Lithium. It mightn’t have captured the same level of attention as the infant formula boom did in 2015, but the returns have certainly been just as spectacular – if not more so.

Lithium miners are in hot demand amongst investors right now thanks largely to soaring lithium prices. The commodity soared in price because of the increased use of lithium-ion in batteries, used to power devices such as smartphones and vacuum cleaners, as well as cars and even homes.

In fact, so large are the returns that have been generated by some of the companies in the sector that two are to be included in the S&P/ASX 200 (Index: ^AXJO) (ASX: XJO) index, which tracks 200 of the biggest and most widely followed businesses on the ASX!

Galaxy Resources Limited (ASX: GXY) is one of the businesses that has made its way into the ASX 200 cohort. With shares priced at 40 cents, the miner boasts a market capitalisation of roughly $686 million. The shares have exploded in price since the beginning of the year, rising 243%, and are up an astonishing 1,363% over the past 12 months.

Meanwhile, Orocobre Limited (ASX: ORE), which carries a market value just shy of $800 million, will also be included in the ASX 200 group after the close of trading on 16 September 2016. Its returns haven’t been quite as spectacular as Galaxy Resources, but it has still returned 64% so far in 2016 and 135% since this time last year.

A number of other businesses will also be added to the ASX 200 index, while businesses such as Mesoblast limited (ASX: MSB) and Cover-More Group Ltd (ASX: CVO) will have their names removed from the bourse.

Indeed, there is potential for these lithium shares to continue rising, but investors do need to ensure they do their own due diligence. While a firm understanding of the lithium (and mining) industries could support buying the shares, a desire to capture similar returns to those generated by the pair over the past 12 months is no good reason to buy (we’d all like it to happen, but there is no guarantee!).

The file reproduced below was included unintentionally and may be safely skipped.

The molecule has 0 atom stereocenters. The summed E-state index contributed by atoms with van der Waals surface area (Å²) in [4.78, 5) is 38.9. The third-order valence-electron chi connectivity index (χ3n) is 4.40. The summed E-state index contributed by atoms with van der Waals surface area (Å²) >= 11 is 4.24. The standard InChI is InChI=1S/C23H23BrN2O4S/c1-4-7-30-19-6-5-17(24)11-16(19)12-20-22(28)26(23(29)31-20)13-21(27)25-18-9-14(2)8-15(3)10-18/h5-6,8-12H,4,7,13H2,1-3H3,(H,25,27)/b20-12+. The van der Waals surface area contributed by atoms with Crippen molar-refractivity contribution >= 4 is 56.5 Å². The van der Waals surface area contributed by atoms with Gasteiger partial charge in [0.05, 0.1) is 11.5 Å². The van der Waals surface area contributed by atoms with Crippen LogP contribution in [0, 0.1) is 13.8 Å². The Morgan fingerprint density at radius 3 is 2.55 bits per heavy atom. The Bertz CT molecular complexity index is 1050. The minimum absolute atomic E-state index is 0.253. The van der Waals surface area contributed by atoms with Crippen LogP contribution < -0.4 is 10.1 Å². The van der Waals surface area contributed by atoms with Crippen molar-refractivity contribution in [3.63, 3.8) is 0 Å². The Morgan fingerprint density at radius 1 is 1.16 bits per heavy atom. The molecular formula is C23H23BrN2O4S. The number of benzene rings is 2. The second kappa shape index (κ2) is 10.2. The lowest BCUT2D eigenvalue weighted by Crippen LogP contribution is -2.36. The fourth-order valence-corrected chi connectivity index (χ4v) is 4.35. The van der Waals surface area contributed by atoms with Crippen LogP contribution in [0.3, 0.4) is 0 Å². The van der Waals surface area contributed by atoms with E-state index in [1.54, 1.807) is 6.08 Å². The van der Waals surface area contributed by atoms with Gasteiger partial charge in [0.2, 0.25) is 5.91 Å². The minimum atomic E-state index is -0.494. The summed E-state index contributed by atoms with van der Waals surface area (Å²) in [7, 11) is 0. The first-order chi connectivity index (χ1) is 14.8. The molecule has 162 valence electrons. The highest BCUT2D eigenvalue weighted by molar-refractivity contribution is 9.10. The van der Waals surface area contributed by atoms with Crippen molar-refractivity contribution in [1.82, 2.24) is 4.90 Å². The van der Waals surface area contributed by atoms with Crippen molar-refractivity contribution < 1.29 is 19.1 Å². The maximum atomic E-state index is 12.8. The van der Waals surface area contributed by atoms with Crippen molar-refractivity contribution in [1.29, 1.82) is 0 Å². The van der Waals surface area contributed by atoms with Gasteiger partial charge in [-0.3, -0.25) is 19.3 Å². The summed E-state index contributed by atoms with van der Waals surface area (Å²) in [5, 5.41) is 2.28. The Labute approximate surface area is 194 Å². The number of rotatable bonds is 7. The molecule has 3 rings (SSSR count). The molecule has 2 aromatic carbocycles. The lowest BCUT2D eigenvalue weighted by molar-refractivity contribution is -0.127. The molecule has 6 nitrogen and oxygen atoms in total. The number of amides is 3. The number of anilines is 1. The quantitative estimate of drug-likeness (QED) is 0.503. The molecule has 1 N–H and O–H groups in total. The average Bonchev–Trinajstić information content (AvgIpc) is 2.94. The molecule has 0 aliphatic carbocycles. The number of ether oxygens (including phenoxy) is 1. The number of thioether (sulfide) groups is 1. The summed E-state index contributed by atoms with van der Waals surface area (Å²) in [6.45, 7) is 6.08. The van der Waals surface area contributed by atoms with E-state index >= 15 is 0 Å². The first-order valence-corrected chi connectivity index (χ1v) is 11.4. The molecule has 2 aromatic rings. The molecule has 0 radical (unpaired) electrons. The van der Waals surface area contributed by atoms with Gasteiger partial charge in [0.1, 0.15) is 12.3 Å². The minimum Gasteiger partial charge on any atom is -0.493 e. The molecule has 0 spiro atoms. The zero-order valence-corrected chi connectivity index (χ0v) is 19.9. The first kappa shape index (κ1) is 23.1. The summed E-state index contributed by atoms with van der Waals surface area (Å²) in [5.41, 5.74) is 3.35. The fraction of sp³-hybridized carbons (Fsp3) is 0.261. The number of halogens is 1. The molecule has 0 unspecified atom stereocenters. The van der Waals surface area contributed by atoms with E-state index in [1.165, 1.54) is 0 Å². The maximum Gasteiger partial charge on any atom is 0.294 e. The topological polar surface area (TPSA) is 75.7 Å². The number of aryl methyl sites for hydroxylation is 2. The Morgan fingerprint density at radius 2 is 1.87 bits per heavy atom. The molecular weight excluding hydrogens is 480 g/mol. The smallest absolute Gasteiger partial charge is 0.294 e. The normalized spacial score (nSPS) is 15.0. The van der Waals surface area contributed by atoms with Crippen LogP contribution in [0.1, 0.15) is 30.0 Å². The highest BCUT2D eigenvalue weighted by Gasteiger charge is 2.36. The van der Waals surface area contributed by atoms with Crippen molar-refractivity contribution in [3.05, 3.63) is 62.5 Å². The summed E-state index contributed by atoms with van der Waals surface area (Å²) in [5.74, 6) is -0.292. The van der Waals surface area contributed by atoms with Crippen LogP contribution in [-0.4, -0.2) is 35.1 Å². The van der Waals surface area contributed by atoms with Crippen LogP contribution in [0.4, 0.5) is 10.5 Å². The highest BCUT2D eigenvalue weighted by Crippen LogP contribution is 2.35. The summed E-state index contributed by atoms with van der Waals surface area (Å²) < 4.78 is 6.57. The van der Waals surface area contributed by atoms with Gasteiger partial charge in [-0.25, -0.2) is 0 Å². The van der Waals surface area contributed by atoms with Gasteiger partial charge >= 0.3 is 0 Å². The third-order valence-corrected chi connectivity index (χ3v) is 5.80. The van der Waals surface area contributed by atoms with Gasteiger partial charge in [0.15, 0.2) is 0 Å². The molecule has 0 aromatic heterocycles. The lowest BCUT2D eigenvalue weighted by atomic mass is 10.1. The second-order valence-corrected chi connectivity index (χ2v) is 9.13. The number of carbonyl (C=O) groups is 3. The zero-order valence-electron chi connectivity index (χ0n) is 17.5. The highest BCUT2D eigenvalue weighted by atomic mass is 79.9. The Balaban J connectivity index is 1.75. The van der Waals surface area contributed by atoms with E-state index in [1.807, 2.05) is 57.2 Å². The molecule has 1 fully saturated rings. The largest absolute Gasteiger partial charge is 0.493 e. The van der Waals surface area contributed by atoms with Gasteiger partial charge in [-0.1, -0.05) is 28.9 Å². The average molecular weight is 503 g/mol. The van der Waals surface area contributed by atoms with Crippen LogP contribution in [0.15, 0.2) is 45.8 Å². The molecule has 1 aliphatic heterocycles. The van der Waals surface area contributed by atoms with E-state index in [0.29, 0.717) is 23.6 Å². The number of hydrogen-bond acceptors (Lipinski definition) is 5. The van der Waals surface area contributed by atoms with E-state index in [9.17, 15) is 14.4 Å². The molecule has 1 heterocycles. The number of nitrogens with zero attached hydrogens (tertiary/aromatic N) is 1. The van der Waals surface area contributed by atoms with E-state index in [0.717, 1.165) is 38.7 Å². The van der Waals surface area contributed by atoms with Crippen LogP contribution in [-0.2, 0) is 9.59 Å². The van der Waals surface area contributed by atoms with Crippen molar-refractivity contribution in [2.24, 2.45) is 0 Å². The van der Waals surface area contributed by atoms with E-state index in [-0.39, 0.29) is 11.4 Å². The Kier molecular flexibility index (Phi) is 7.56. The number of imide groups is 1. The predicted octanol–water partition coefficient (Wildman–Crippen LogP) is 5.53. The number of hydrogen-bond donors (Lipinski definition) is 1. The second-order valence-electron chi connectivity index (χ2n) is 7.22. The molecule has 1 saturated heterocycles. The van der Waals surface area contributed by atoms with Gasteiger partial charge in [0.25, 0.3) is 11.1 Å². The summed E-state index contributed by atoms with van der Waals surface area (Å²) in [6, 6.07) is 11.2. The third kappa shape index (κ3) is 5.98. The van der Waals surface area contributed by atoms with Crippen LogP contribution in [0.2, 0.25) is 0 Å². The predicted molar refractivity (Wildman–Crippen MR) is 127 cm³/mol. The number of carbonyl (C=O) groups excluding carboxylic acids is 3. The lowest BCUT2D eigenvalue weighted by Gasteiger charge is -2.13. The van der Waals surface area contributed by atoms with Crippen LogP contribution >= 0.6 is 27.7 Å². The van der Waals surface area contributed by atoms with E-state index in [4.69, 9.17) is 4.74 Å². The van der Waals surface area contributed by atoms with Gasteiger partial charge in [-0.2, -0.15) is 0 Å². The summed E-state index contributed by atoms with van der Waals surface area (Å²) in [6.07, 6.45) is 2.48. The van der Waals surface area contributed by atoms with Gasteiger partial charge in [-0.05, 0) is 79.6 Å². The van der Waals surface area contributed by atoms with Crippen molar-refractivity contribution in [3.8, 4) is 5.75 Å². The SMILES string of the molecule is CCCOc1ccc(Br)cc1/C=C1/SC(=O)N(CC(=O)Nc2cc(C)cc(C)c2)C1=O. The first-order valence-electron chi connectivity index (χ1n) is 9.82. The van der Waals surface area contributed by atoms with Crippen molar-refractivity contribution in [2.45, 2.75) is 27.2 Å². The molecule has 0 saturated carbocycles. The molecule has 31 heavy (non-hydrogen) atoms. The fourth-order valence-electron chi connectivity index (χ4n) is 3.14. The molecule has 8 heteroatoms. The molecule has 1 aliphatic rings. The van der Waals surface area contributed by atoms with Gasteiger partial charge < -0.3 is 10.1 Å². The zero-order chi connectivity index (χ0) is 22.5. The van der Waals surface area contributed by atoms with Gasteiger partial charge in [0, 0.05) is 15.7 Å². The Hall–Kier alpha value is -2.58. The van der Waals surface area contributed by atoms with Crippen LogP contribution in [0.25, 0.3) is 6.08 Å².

An investment in the lithium industry is by no means without risk. As it stands, it is likely that there is at least some speculation built into the share prices, and a retreat in lithium prices would almost certainly weigh on the shares.

A safer bet for most investors would be to consider investing in more familiar businesses that have the potential to grow their share price and pay out a healthy dividend yield. These three blue-chip shares could be a great place to start. Simply click here to gain access to this comprehensive FREE investment report.

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Motley Fool contributor Ryan Newman has no position in any stocks mentioned. The Motley Fool Australia has no position in any of the stocks mentioned. We Fools may not all hold the same opinions, but we all believe that considering a diverse range of insights makes us better investors. The Motley Fool has a disclosure policy. This article contains general investment advice only (under AFSL 400691). Authorised by Bruce Jackson.